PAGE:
Meeting point near Musee D’Orsay or Assemblée Nationale will be sent to those registered. Walking lecture, approx 5km. Wear weather-appropriate clothing, plus mask. Bring your camera! If Paris is confined, we will meet via Zoom.

Limited to 11 participants. Cost: 7€

Day Trip to Mining History Center in Lewarde

Tuesday, May 25, 8 am – 7 pm, with Margo De Ley and Marjorie Lallande

Join us in a train trip to the Nord-Pas-de-Calais to experience what life was like for the coal miners in Zola’s Germinal! Well, truly, what it was like for the hundreds of thousands who, over nearly three centuries, labored to bring forth coal from the earth. The region’s mines closed in 1990. It is now a World Heritage Site.

After taking us on a geological voyage through time to show us how coal is formed, the Mining History Center provides a fascinating and unique experience don a miner’s hat and descend into a real mine to explore its tunnels and engine rooms. Then, thanks to the exhibit “Life in a Mining Village”, we see the daily life of a miner and his family laid out before us: leisure, health, living conditions, etc. Finally, in “The Three Ages of the Mine”, models of mining sites show how the industrial and technical landscape evolved during 270 years of coal mining in the Nord-Pas de Calais.

Participants must purchase their own train tickets, museum entry ticket, and lunch on site. Details of train schedules and entry tickets will be provided in mid – March. Covid-related visit rules (and confirmation of museum access) will be provided in early May. We will take the train to Douai and then a tram or bus to Lewarde.

Lunch: Either picnic in picnic area or dine in Le Briquet restaurant (plat du jour or salad 13-15€)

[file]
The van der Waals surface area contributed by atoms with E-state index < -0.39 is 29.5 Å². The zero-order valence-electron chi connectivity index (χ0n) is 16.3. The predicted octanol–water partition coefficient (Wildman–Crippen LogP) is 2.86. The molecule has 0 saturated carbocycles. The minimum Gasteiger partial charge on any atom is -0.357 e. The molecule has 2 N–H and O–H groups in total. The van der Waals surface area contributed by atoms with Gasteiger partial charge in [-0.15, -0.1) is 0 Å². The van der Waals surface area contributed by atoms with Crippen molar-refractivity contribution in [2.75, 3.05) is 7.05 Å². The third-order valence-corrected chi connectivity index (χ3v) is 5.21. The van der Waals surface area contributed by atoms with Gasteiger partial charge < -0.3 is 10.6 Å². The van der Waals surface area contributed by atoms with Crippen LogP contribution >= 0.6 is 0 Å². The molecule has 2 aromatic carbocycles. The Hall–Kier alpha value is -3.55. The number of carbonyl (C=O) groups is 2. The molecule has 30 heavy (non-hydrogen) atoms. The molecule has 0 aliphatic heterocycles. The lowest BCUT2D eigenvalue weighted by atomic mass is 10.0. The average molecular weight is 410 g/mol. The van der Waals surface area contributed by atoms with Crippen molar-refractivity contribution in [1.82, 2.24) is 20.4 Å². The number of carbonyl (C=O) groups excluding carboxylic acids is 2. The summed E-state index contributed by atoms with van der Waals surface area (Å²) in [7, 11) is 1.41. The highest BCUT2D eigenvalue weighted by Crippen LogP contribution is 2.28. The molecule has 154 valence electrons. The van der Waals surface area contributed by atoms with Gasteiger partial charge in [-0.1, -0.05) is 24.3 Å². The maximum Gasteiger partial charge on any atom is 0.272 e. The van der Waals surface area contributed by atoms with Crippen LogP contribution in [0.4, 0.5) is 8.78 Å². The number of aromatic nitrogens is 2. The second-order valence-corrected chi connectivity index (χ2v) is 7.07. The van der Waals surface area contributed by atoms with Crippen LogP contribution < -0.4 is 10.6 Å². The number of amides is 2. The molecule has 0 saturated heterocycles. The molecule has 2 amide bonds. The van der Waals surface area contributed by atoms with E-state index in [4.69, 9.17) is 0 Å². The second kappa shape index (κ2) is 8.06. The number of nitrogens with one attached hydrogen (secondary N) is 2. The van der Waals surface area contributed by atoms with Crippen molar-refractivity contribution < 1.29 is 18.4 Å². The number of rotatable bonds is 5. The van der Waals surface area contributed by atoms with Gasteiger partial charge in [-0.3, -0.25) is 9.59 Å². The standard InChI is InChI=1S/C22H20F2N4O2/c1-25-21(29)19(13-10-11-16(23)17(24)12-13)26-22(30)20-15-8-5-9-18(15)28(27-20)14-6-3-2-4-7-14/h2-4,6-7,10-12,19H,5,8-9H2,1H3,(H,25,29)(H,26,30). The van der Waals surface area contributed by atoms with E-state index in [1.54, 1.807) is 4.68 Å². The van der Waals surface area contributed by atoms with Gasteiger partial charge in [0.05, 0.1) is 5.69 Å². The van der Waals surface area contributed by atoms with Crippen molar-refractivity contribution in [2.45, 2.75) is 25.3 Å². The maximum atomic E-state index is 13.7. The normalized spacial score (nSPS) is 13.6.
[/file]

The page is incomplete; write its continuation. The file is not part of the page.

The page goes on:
Limited to 12 participants. Cost: Your train ticket (40-50€), plus museum entry (12€50), and lunch.

Indicate your interest here: https://forms.gle/5vLBu5JxPXxCEppP7

A Celebratory Pique-nique on the Champs de Mars!

Tuesday, June 8, 1:00 – 3:00 pm, with Carolee Mills and Margo De Ley

A time to relax and enjoy! To share what we discovered! To exchange thoughts on the Spring series! And to congratulate!

Did you wish after the Fall series of events that we, as participants, could have gathered to exchange thoughts on what was discovered and most enjoyed?  Did you wish to meet and get to know some of the faces on your Zoom screen? Join other Historiennes in a celebratory end-of-semester pique-nique planned with those very purposes in mind!

We will fittingly meet in the gardens of the Champs de Mars, the site of the 1889 World Exposition, near the puppet theater on the 7th arrondissement side of the gardens.  Bring lunch and a beverage for yourself and/or to share, a picnic blanket, a comfy outfit, and, hopefully, your sunglasses!  A rain date will be chosen, and those registered will be notified in case of inclement weather.

Place:  Champs de Mars – Take the Rue de Belgrade into the garden, to the Monuments des Droits Humains.  From there take the path towards the Eiffel Tower.  You’ll find us on the way, near the Théâtre Guignol.